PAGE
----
February 13 – As world leaders gather in Stockholm to talk about solutions to end violence against children, World Vision is challenging them to learn from past lessons and focus on doing what works.
“We hope this Summit will be about more than just talking, and will focus on putting into action the solutions we know that, if scaled up, will help to end violence against children, for good,” says World Vision’s head of impact and engagement, Trihadi Saptoadi, in Stockholm for the event.
“We’ve taken some time to look at what we’ve learned from our years of experience working to end violence against children, and what we all need to do more of.”
In a briefing released ahead of the Summit, What works to end violence against children: Seven things we have learned, World Vision draws on successful work to identify the lessons those in power should heed when implementing solutions that tackle this issue.
“Tragically, more than 1.7 billion children are affected by violence every year, in every community and every country. Children are being subjected to violence in their communities, places of worship, schools and homes – the very spaces they should feel the most secure and safe,” says Saptoadi.
“But it doesn’t have to be this way. The experts have identified seven approaches that, if scaled up, will have the most, lasting impact on children. We truly believe if leaders, businesses, faith groups, organisations, communities and children themselves, focused on doing more of what works, more children will be able to grow up safe, free from harm, feeling loved and cared for, not neglected and abused.
“We have learned where we all need to do better. There is long-term commitment – by all of us – to do the things needed to make real and lasting change. This is not from a lack of willing, it is to do with the complexity of ending violence. There is a lack of committed funding, making vital long-term projects difficult to sustain; there isn’t a system in place to easily track funding because by its very nature ending violence against children means investing in other areas such as a family’s livelihood or a community’s education infrastructure.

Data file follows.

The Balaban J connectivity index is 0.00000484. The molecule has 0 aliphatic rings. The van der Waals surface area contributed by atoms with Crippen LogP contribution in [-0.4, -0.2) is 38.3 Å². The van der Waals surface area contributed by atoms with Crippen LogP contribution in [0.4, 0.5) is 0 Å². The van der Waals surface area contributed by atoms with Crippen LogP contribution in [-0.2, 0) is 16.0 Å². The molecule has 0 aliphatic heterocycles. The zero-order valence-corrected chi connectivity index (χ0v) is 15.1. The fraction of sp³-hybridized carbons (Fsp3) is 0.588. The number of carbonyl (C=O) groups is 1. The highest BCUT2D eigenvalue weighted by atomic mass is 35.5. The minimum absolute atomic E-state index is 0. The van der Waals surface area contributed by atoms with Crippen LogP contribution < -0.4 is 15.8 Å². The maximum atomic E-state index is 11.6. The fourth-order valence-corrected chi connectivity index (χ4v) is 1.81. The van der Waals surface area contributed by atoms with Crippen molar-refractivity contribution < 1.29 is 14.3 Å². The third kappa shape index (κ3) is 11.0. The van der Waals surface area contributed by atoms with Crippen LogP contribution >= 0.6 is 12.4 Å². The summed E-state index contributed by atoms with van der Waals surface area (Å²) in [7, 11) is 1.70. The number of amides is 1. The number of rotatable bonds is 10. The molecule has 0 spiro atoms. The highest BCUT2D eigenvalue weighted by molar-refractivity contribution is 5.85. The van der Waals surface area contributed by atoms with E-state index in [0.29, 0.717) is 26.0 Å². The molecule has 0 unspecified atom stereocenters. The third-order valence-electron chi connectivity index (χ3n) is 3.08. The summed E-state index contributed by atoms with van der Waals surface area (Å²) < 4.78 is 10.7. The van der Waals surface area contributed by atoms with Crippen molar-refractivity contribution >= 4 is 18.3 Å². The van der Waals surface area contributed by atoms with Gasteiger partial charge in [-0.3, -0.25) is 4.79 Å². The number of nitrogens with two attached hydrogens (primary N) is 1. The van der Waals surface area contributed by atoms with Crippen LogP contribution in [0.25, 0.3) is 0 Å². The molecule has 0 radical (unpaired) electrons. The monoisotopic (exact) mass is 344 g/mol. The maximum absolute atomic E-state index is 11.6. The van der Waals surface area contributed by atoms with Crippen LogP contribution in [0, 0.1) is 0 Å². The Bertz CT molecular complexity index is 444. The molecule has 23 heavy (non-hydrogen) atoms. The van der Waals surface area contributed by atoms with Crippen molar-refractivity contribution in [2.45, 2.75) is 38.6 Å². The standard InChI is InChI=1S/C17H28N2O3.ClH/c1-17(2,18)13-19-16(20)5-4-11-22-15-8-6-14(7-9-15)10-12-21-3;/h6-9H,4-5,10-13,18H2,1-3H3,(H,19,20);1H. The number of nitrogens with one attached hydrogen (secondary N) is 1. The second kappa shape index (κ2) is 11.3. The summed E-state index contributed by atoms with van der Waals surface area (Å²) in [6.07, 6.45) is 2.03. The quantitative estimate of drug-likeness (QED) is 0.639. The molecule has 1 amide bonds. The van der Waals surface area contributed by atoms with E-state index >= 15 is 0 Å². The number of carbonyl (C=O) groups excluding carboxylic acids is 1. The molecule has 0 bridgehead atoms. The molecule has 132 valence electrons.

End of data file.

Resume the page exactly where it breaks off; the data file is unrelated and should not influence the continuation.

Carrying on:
“There is a growing movement of organisations, communities and children working together to end violence but this needs to be matched by greater investment and action of political leaders to take the 7 lessons seriously.
“Ending violence against children is possible, but it will take the world to make it happen.”
Seven things World Vision has learned:
It can be done: ending violence against children is possible
It takes a world: key actors must be engaged and participating
There is no magic wand: ending violence requires a combination of different approaches
Context is key: when our approaches reflect the local culture, norms and infrastructure, they work
Big picture, little picture: solutions require direct interventions and longer-term system strengthening
It takes children: boys and girls play a significant role, as active agents of change
Scaling up: do more of what works, in more places
What works, according to the experts:
Known as INSPIRE, these strategies have been identified following extensive research as having the biggest impact on reducing violence against children.
Implementation and enforcement of laws;
Norms and values;
Parent and caregiver support;
Income and economic strengthening;
Response and support services; and
Education and life skills
Examples of successful World Vision work:
In the Philippines, a World Vision-led project to reduce the use of children in the sugarcane industry resulted in child labour rates decreasing from 74% to 14% in three years.
In one community in South Sudan, where nearly everyone knew someone who had been raped, or been born of rape, a WV campaign to counter prejudices resulted in accepting attitudes increased by 8% in the first year alone.
In Armenia, nearly all children involved in a project (92%) and the vast majority of teachers (85%) and parents (69%) reported increased knowledge and empowerment towards keeping children safe online.
Over five years in Cambodia, a World Vision and partner programme that used a number of approaches saw child labour rates drop from 53% to 23%.